Geographic analysis allows us to study and understand the real world processes by developing and applying manipulation, analysis criteria and models and to carryout integrated modeling. These criteria illuminate underlying trends in geographic data, making new information available. A GIS enhances this process by providing tools, which can be combined in meaningful sequence to reveal new or previously unidentified relationships within or between data sets, thus increasing better understanding of real world. The results of geographic analysis can be commercial in the form of maps, reports or both. Integration involves bringing together diverse information from a variety of sources and analysis of multi-parameter data to provide answers and solutions to defined problems.

Spatial analysis is the vital part of GIS. It can be done in two ways. One is the vector-based and the other is raster-based analysis. Since the advent of GIS in the 1980s, many government agencies have invested heavily in GIS installations, including the purchase of hardware and software and the construction of mammoth databases. Two fundamental functions of GIS have been widely realized: generation of maps and generation of tabular reports.

Satellite Remote Sensing and GIS Applications in Agricultural Meteorology pp. 151174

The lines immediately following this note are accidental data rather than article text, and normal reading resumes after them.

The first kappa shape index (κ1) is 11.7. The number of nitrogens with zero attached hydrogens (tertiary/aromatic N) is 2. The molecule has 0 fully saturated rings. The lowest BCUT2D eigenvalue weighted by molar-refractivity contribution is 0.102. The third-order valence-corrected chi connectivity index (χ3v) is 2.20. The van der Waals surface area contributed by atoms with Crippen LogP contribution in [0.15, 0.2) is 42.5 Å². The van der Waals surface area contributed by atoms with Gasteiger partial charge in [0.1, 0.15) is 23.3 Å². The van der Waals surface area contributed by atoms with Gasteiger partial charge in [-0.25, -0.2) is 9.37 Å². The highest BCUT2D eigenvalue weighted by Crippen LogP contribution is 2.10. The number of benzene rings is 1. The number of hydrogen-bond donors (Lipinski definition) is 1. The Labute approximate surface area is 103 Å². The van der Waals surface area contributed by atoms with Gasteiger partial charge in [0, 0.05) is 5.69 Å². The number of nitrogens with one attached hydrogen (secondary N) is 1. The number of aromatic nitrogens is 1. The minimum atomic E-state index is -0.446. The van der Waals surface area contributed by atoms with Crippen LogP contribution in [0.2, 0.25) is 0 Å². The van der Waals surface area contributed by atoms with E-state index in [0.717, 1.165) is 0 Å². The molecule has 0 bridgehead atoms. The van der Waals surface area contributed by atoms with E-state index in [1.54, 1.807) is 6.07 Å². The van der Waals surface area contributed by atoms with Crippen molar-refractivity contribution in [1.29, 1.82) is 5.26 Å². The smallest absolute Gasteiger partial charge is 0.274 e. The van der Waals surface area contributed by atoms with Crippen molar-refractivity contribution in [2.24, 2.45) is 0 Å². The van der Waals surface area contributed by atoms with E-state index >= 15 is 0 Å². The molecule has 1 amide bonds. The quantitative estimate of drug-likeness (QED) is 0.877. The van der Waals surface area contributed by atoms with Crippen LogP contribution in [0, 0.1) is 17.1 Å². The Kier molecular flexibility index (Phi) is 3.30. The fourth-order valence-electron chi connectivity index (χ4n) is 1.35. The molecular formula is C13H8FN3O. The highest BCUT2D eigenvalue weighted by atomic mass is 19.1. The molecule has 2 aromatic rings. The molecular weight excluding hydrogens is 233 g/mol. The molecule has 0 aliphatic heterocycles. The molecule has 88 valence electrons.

Indeed, GIS provides a very effective tool for generating maps and statistical reports from a database. However, GIS functionality far exceeds the purposes of mapping and report compilation. In addition to the basic functions related to automated cartography and data base management systems, the most important uses of GIS are spatial analysis capabilities. As spatial information is organized in a GIS, it should be able to answer complex questions regarding space.

Making maps alone does not justify the high cost of building a GIS. The same maps may be produced using a simpler cartographic package. Likewise, if the purpose is to generate tabular output, then a simpler database management system or a statistical package may be a more efficient solution. It is spatial analysis that requires the logical connections between attribute data and map features, and the operational procedures built on the spatial relationships among map features. These capabilities make GIS a much more powerful and cost-effective tool than automated cartographic packages, statistical packages, or data base management systems. Indeed, functions required for performing spatial analyses that are not available in either cartographic packages or data base management systems are commonly implemented in GIS.

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